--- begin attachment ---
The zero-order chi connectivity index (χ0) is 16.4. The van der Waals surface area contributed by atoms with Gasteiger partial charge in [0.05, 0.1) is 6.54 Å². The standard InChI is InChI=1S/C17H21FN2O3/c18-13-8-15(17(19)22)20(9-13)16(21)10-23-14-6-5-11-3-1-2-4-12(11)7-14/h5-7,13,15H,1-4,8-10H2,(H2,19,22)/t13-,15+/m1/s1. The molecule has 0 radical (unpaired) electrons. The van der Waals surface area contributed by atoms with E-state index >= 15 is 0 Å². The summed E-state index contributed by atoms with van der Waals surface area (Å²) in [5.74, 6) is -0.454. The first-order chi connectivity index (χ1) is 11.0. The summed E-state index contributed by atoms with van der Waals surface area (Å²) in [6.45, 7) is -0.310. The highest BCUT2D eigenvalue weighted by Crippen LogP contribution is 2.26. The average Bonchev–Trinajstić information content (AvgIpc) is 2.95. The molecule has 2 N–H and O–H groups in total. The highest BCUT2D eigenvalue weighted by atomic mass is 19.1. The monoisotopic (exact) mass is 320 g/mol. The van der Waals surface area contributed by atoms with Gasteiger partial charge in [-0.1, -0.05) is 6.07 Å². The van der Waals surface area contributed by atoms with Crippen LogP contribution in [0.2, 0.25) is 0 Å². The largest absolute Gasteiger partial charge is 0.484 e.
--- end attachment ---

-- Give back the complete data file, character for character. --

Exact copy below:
The zero-order chi connectivity index (χ0) is 16.4. The van der Waals surface area contributed by atoms with Gasteiger partial charge in [0.05, 0.1) is 6.54 Å². The standard InChI is InChI=1S/C17H21FN2O3/c18-13-8-15(17(19)22)20(9-13)16(21)10-23-14-6-5-11-3-1-2-4-12(11)7-14/h5-7,13,15H,1-4,8-10H2,(H2,19,22)/t13-,15+/m1/s1. The molecule has 0 radical (unpaired) electrons. The van der Waals surface area contributed by atoms with E-state index >= 15 is 0 Å². The summed E-state index contributed by atoms with van der Waals surface area (Å²) in [5.74, 6) is -0.454. The first-order chi connectivity index (χ1) is 11.0. The summed E-state index contributed by atoms with van der Waals surface area (Å²) in [6.45, 7) is -0.310. The highest BCUT2D eigenvalue weighted by Crippen LogP contribution is 2.26. The average Bonchev–Trinajstić information content (AvgIpc) is 2.95. The molecule has 2 N–H and O–H groups in total. The highest BCUT2D eigenvalue weighted by atomic mass is 19.1. The monoisotopic (exact) mass is 320 g/mol. The van der Waals surface area contributed by atoms with Gasteiger partial charge in [-0.1, -0.05) is 6.07 Å². The van der Waals surface area contributed by atoms with Crippen LogP contribution in [0.2, 0.25) is 0 Å². The largest absolute Gasteiger partial charge is 0.484 e.